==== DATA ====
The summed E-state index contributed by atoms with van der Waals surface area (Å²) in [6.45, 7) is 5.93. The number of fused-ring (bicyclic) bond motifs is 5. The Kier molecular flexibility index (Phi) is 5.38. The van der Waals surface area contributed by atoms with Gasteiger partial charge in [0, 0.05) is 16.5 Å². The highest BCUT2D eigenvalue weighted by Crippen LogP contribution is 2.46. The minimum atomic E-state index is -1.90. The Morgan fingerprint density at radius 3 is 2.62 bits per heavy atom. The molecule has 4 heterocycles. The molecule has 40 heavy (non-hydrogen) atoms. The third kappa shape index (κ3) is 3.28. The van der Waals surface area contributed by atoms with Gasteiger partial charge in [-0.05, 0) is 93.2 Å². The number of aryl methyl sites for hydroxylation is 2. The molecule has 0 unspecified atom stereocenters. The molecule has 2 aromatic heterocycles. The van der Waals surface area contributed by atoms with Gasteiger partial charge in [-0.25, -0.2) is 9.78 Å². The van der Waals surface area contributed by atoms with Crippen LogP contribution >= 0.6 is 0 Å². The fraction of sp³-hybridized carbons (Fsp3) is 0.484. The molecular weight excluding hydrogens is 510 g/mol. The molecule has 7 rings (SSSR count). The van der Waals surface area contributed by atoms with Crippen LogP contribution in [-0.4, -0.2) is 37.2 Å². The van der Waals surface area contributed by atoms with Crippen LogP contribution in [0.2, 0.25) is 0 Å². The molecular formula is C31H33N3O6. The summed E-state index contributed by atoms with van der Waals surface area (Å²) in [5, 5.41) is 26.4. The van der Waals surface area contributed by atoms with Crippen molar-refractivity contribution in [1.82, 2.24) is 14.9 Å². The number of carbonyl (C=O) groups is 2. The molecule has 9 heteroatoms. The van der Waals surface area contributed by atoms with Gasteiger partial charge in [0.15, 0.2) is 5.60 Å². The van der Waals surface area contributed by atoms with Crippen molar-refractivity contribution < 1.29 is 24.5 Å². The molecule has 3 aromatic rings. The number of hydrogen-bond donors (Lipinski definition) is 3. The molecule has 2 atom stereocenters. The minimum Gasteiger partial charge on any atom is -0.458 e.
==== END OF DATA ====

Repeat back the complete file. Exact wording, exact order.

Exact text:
The summed E-state index contributed by atoms with van der Waals surface area (Å²) in [6.45, 7) is 5.93. The number of fused-ring (bicyclic) bond motifs is 5. The Kier molecular flexibility index (Phi) is 5.38. The van der Waals surface area contributed by atoms with Gasteiger partial charge in [0, 0.05) is 16.5 Å². The highest BCUT2D eigenvalue weighted by Crippen LogP contribution is 2.46. The minimum atomic E-state index is -1.90. The Morgan fingerprint density at radius 3 is 2.62 bits per heavy atom. The molecule has 4 heterocycles. The molecule has 40 heavy (non-hydrogen) atoms. The third kappa shape index (κ3) is 3.28. The van der Waals surface area contributed by atoms with Gasteiger partial charge in [-0.05, 0) is 93.2 Å². The number of aryl methyl sites for hydroxylation is 2. The molecule has 0 unspecified atom stereocenters. The molecule has 2 aromatic heterocycles. The van der Waals surface area contributed by atoms with Gasteiger partial charge in [-0.25, -0.2) is 9.78 Å². The van der Waals surface area contributed by atoms with Crippen LogP contribution >= 0.6 is 0 Å². The fraction of sp³-hybridized carbons (Fsp3) is 0.484. The molecular weight excluding hydrogens is 510 g/mol. The molecule has 7 rings (SSSR count). The van der Waals surface area contributed by atoms with Crippen LogP contribution in [-0.4, -0.2) is 37.2 Å². The van der Waals surface area contributed by atoms with Crippen LogP contribution in [0.2, 0.25) is 0 Å². The molecular formula is C31H33N3O6. The summed E-state index contributed by atoms with van der Waals surface area (Å²) in [5, 5.41) is 26.4. The van der Waals surface area contributed by atoms with Crippen molar-refractivity contribution in [1.82, 2.24) is 14.9 Å². The number of carbonyl (C=O) groups is 2. The molecule has 9 heteroatoms. The van der Waals surface area contributed by atoms with Gasteiger partial charge in [0.15, 0.2) is 5.60 Å². The van der Waals surface area contributed by atoms with Crippen molar-refractivity contribution < 1.29 is 24.5 Å². The molecule has 3 aromatic rings. The number of hydrogen-bond donors (Lipinski definition) is 3. The molecule has 2 atom stereocenters. The minimum Gasteiger partial charge on any atom is -0.458 e.